Two films back Gus Van Sant had a large success with GOOD WILL HUNTING. The public seemed to go in a big way for this story of a blue collar mathematics genius. (Mine was one of the few dissenting opinions and mostly for the unlikelihood of the premise.) Van Sant's follow-up made a definite thud with an almost scene-for- scene remake of the classic PSYCHO. PSYCHO is one of those films that one ought not to remake. Van Sant needs another success to show that GOOD WILL HUNTING was not just a fluke. He really has to have another GOOD WILL HUNTING. Sadly that is rather transparently what he was trying a little too hard to make. He took the premise of his former success and doctored it to be an even surer success. First he plays the race card. This time his hero is not just a blue collar worker, he is a really deserving sixteen-year-old black writer who is trying to succeed in an academic world dominated by white males, some of them nasty. Coming to a new and posh school a rich white girl takes an interest in our young writer, and you know immediately they are going to hit it off. Why? Van Sant is taking no chances. If they fight the script will have to make one of them right. It can not make a white right in a conflict with a black or a man right in a conflict with a woman. Neither would be safe filmmaking, so the clearly can be no conflict between the two of them. Then to make the film even safer there is a big part for Sean Connery as a great writer who takes our deserving lad under his wing. Connery makes few films that do not succeed and here he even was one of the producers. Retread concept, political correctness, and Sean Connery: this is Van Sant playing it super- safe. Oh, yes, and did I mention there is also a "big game"?
Outwardly, Jamal Wallace (played by Robert Brown) seems like just about any other ghetto kid. Well, he is great at basketball. But privately Jamal likes to read the great works of Western literature. And then he has his notebooks where he writes his thoughts that he does not want to share with the world. In this Bronx neighborhood there is a strange old man who never leaves his apartment. He just stares out the window at the passing parade and does who knows what else. He just looms as a presence over the neighborhood.
On a dare Jamal breaks into the strange apartment and is about to steal something small to prove he was there but is frightened off leaving behind his backpack with his writings. The old man eventually gives the backpack back, but the notebooks have been marked up with the critical comments that could only come from a great writer. It is the kind of tutelage that Jamal desperately wants. The recluse turns out to be the great William Forrester (Sean Connery), the J. D. Salinger-like writer who wrote one great novel and then never published again.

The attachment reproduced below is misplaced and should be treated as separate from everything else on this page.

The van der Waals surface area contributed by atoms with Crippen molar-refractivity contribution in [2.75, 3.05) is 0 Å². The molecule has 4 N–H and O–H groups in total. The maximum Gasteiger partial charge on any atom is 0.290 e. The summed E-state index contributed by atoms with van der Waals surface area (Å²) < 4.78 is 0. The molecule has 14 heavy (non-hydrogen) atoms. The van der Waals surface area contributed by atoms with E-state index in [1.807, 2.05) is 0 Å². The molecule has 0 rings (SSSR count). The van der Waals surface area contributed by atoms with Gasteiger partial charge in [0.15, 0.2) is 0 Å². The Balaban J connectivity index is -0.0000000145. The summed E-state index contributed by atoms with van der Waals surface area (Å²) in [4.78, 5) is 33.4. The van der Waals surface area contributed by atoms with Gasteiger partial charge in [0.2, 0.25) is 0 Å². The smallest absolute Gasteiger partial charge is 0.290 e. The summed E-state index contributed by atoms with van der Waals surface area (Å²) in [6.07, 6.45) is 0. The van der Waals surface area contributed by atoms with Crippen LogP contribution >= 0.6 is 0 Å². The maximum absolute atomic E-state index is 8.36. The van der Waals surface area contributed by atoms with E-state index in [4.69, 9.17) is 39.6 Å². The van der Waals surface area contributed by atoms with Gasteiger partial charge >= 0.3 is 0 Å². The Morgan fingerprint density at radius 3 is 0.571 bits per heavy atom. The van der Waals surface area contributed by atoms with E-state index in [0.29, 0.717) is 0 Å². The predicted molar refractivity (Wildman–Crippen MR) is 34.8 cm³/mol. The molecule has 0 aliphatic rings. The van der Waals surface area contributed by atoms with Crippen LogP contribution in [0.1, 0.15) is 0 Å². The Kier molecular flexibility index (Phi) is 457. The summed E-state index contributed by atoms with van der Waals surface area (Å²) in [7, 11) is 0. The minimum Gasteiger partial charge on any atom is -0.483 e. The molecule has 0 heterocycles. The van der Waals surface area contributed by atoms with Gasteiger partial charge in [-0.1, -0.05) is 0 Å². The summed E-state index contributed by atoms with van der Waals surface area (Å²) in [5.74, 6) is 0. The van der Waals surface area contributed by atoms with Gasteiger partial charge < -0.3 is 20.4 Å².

Meanwhile Jamal has attracted the attention of a prestigious school who wants the students for his basketball skills and only secondarily for the potential that his test scores show he has. But there is pressure in the new school to push Jamal into the basketball track while his writing teacher Professor Crawford (F. Murray Abraham) finding his writing getting better and better bigotedly suspects Jamal of cheating.
There is not doubt that the best part of the film is the writing lessons which are written with insight. Suggestions like writing first from the heart and then rewriting from the mind sound useful, though they may be a little obvious. And they are a special treat delivered by the charismatic Connery who, though not known for his writing ability, has the hypnotic style that would make even toilet repair sound enthralling.
This is the second film I have seen this year photographed by Harris Savides, the other being THE YARDS. I definitely see a pattern forming. Both are films in film noir style with overuse of dimly lit scenes. Many of the scenes really seem to be carved from the darkness. In Forrester's apartment the lighting is so muted that shadows on Connery join with the background darkness. Crawford's classroom is also filmed in dim and downbeat style. Scenes are frequently washed out. It feels to me like this is manipulation, though in a better film it might more sympathetically be called style. In any case there seems to be an excess of it here.
By trying too hard to be successful, this film rarely rises above mediocrity. I rate it a 4 on the 0 to 10 scale and a 0 on the -4 to +4 scale. I did like the writing lesson, but with that exception everything I ever needed to know about FINDING FORRESTER I got from watching the trailer. [-mrl]
Quote of the Week:
Cynicism is an unpleasant way of saying the truth. -- Lillian Hellman